Triad Park: The Sounds and Life of the Forest

The Triad Park woods on a warmish day. (Photo by Ben Clark)

Triad Park is a sensory overload. Once you enter the woods, you see the towering evergreens, oaks, and maples swaying in the wind. Through them, Thrushes (in the spring), Sparrows, and Carolina Wrens hop and flitter on their way, basking in the beauty of the trees around them. Once they know of my presence, they either cautiously observe me or move along. The squirrels are braver than the birds. They have their eyes set on some nuts. While the birds and the squirrels meander through the forest, something else is bustling.

Beyond the sights of the woods, the sounds that accompany it are just as satisfying to experience. For instance, there’s a creek that runs through a large chunk of the trail. It provides sounds far more soothing than any jazz track or top 50 hit could attempt to create. In the creek, there exists a small universe of life; tadpoles swim about, ready to grow some legs and walk into their next phase of existence. During my childhood, my mom often took my sister and I down to the creek where we put a few tadpoles in a “bug-box” (a plastic container with holes poked in the lid) and slowly nursed them into frogs, which we then released back at the spot where we found them.

The creek at Triad Park. (Photo by Ben Clark)

Apart from the gentle sounds of the creek, there is always the soothing humming of the wind rolling through the forest. On windy days, the trees bend (and sometimes snap) to the wind’s blustery will. However, what may seem chaotic to others is actually quite soothing to me…as long as a tree doesn’t fall on me. When I don’t hear the creek, the gentle breeze that walks the woods with me is always a welcome sound.

When there is not an excess of wind, I usually encounter a few interesting birds on my walk. One of these birds is the Red-bellied Woodpecker, or Melanerpes carolinus, as science likes to call it. These birds are native to the area around my home as well, so seeing them in another place is a wonderful sight. They usually breed in the eastern United States, which is probably why I see so much of them around here in the Guilford/Forsyth County area in North Carolina. Triad Park is on the border between Forsyth and Guilford County but is technically considered a part of Forsyth County. These details don’t matter to the Red-bellied Woodpecker.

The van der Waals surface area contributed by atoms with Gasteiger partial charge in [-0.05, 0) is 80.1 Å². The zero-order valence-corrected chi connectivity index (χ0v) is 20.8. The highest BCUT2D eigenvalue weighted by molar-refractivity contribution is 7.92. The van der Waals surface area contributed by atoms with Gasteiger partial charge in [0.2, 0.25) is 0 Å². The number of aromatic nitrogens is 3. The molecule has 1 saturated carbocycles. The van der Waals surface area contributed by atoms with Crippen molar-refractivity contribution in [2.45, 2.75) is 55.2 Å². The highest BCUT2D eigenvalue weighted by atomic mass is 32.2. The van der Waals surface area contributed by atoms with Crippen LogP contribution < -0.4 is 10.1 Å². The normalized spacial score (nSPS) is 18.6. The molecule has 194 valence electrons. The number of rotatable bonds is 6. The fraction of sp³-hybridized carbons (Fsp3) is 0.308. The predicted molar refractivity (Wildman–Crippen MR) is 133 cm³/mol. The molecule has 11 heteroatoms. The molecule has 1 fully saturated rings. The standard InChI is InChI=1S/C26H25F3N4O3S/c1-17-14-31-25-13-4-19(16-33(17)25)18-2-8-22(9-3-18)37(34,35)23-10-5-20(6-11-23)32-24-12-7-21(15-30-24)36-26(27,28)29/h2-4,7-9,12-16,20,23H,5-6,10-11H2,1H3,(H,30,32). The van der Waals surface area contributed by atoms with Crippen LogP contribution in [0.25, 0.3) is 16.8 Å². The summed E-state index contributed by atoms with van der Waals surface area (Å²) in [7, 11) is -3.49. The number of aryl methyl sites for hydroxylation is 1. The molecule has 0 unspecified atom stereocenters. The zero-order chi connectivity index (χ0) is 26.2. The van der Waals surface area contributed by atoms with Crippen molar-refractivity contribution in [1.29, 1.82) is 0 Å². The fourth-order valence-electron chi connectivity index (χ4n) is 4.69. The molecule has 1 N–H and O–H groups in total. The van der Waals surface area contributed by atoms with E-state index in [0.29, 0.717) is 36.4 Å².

Another type of woodpecker that is fond of Triad Park is the Pileated Woodpecker, whose scientific name is Dryocopus pileatus. Its distinct call lets its presence be known. However, I have only just come to memorize it. Before, I usually was confused until my mom pointed out that the sound belonged to the Pileated Woodpecker. One of the things that helped me memorize its identity is relating the call to the black-feathered body that I usually see swooping from tree to tree after hearing its call. Another point of memorization is the spot of red on its head. Its also a large bird, so being able to see it is rarely an issue. Triad Park’s wide array of wildlife is the main reason that I continue going back there. With each visit, I never know what I may encounter!

A Rough Green Snake (Opheodrys aestivus) that I spotted while hiking on the trail. (Photo by Ben Clark)